300 Metres

16 December 2021 – One of my discoveries since moving here is the inclusion of “freezing level” data in winter forecasts. Unlike some of my other fascinations (such as moss on trees, or crows), I’ve never blogged about it. Until now!

The “freezing level” is exactly what the phrase suggests it will be: the elevation at which the air temperature is 0 Celsius and water freezes, including moisture particles in the air. In other words, it is “the line that separates snow and rain.” I take this pithy quote from the adorably named windy.app website, which will tell you a whole lot more about the topic, but that’s the gist of the thing.

It’s important information, when you live in a mountainous terrain and want to know if driving a particular highway at a given elevation will be merely misty with a wet road surface, or snowy with ice beneath your tires.

I knew all that long before I realized that I could, with my own eyes, see the data. See the freezing level — just by looking across the city, on across Burrard Inlet, to the Coast Range mountains beyond.

On 13 December, Environment and Climate Change Canada warned us: “… For most areas, showers are expected, but freezing levels are hovering around 300 metres and the rain could turn into snow in the Fraser Valley and over higher terrain.”

At 1:02 pm, on 13 December, I took this picture:

See that neat horizontal line? Powdery white above, dark below?

There’s the freezing level.

I now look for it, every day.

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  1. such a wonderful city Penny and I never knew this so thanks for sharing 🤓❄️sending joy hedy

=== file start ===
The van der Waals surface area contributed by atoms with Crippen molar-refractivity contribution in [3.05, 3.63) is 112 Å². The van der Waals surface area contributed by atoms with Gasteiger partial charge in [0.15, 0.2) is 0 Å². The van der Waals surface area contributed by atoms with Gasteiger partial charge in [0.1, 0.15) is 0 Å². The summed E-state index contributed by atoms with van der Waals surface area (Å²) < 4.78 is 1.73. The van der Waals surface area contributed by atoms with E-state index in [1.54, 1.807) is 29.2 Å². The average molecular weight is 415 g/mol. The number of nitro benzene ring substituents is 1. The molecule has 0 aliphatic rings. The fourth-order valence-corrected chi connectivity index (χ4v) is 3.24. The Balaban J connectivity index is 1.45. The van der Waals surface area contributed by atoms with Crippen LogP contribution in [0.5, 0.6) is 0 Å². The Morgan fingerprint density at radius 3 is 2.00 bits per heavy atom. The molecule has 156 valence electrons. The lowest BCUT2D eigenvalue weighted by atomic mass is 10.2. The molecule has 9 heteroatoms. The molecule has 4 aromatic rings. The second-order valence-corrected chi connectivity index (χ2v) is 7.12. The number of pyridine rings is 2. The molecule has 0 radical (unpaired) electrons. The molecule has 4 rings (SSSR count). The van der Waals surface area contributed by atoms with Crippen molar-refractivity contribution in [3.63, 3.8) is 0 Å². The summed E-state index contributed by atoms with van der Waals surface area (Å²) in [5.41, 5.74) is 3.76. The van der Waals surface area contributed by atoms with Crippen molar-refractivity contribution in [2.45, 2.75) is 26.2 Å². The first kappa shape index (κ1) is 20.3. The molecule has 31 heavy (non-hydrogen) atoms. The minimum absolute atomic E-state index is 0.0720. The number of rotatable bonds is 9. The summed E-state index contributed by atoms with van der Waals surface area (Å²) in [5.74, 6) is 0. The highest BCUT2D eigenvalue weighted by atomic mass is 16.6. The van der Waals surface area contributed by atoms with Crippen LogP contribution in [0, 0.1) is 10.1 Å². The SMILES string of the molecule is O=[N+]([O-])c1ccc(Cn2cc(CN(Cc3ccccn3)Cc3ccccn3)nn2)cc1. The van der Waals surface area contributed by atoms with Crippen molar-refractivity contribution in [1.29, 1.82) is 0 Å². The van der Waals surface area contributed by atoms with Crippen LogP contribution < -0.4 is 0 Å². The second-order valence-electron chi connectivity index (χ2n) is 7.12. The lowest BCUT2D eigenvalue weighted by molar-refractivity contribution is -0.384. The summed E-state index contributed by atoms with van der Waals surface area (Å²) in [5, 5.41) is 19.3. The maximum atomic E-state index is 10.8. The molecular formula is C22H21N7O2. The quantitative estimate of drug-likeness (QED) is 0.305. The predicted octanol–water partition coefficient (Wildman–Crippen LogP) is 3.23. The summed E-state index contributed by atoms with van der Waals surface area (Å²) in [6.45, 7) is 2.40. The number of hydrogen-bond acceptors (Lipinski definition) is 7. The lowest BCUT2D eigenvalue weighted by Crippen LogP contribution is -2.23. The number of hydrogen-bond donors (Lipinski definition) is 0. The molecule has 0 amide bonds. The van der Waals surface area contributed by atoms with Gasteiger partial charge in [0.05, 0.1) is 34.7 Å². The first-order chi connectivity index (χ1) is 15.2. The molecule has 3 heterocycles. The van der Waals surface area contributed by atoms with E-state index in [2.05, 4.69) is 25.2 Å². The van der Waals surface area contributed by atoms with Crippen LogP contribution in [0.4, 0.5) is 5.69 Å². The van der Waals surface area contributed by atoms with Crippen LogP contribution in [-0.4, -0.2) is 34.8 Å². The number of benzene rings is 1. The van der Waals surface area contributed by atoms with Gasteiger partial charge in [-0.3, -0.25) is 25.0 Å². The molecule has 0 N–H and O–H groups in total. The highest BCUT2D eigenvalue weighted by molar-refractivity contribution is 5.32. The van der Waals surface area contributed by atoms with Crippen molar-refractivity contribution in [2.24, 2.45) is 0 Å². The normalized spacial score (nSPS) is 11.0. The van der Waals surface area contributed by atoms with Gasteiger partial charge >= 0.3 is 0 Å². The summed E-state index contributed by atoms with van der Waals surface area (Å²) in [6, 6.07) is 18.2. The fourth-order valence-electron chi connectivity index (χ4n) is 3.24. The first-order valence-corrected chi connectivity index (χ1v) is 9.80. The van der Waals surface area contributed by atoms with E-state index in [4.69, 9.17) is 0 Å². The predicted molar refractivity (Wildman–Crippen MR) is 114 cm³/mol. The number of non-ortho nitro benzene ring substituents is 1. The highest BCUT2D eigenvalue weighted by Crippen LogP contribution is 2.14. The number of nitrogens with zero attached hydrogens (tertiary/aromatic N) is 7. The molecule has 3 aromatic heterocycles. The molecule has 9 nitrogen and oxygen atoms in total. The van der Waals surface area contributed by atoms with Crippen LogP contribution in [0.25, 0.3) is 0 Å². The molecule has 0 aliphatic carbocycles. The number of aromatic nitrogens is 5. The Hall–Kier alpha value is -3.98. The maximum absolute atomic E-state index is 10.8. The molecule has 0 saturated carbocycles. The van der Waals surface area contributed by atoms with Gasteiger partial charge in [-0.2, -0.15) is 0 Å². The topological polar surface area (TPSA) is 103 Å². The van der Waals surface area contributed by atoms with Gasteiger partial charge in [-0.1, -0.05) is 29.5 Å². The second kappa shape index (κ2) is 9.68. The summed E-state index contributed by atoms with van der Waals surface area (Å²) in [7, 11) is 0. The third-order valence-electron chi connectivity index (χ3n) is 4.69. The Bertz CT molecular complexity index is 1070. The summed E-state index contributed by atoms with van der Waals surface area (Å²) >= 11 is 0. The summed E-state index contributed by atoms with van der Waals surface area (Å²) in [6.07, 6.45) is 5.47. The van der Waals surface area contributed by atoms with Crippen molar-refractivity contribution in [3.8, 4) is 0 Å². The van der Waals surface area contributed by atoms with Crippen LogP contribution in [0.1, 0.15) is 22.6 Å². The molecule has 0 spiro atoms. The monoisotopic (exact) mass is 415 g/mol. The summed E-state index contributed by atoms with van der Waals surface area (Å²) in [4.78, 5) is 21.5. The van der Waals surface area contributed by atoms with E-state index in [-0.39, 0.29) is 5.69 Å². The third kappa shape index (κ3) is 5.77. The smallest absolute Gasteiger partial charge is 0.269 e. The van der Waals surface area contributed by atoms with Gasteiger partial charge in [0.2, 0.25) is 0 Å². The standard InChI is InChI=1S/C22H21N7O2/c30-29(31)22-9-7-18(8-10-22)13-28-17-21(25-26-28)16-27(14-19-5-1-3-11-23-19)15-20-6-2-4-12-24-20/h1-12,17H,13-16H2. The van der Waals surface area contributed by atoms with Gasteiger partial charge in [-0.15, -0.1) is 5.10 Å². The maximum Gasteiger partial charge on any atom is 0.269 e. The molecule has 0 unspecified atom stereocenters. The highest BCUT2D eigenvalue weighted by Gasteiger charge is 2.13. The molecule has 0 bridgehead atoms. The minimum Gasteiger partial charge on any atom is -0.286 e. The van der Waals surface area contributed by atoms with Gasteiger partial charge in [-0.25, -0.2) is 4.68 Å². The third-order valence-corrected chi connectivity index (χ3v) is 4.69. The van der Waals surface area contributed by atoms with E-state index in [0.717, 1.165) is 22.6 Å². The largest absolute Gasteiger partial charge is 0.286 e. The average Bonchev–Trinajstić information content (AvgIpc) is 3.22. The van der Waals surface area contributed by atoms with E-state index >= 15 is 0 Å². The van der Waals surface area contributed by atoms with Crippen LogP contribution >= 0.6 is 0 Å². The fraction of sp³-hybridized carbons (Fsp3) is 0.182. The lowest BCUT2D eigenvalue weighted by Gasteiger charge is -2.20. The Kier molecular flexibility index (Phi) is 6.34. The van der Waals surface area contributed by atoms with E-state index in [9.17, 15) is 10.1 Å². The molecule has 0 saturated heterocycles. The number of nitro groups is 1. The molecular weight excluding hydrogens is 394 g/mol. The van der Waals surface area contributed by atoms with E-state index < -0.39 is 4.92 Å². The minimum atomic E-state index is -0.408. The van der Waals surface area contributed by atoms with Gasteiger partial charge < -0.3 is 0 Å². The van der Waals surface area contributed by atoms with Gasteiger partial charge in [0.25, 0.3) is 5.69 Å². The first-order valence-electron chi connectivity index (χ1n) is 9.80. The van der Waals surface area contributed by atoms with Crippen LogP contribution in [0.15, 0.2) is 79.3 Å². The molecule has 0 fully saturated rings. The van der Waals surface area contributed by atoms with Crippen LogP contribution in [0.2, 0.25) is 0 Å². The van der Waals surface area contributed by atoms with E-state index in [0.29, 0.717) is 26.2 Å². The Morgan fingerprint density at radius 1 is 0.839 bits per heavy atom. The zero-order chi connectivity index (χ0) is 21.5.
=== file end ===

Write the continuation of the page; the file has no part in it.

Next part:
/  15 December 2021

    Enjoy watching your freezing level…
    I’ll stay blissfully unconcerned over here.

  3. Such important information especially now with the effects of climate change.

  4. As always very readable!

  5. I too have found this interesting since moving west and this is the time of year when the forecasts are full of predictions for snow level ups and downs. Lately, it’s been a little roller coaster. Outside of Seattle, two mountain passes are greatly affected; anyone driving into the Seattle area from anywhere east of it must pay attention to what’s going on at the passes (or head as far south as Portland!). Are chains required? Is the road temporarily closed? Up here, the mountain pass is totally closed for the season so that’s easy. It’s fun to observe the snow level creeping down as winter approaches. Another related phenomenon that we like to watch is the whiteness of Mt. Baker, the nearest big peak. In summer, big bare patches appear but now it’s all pure white. (One more thing – lately sometimes we can see your mountains from places just a few minutes from home, basking in the sunlight – I was able to identify one as Golden Ears, sitting low on the horizon and uyterly stunning from way down here!)
    Great idea for a post, Penny!

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    "Traveller, there is no path. Paths are made by walking" -- Antonio Machado (1875-1939)

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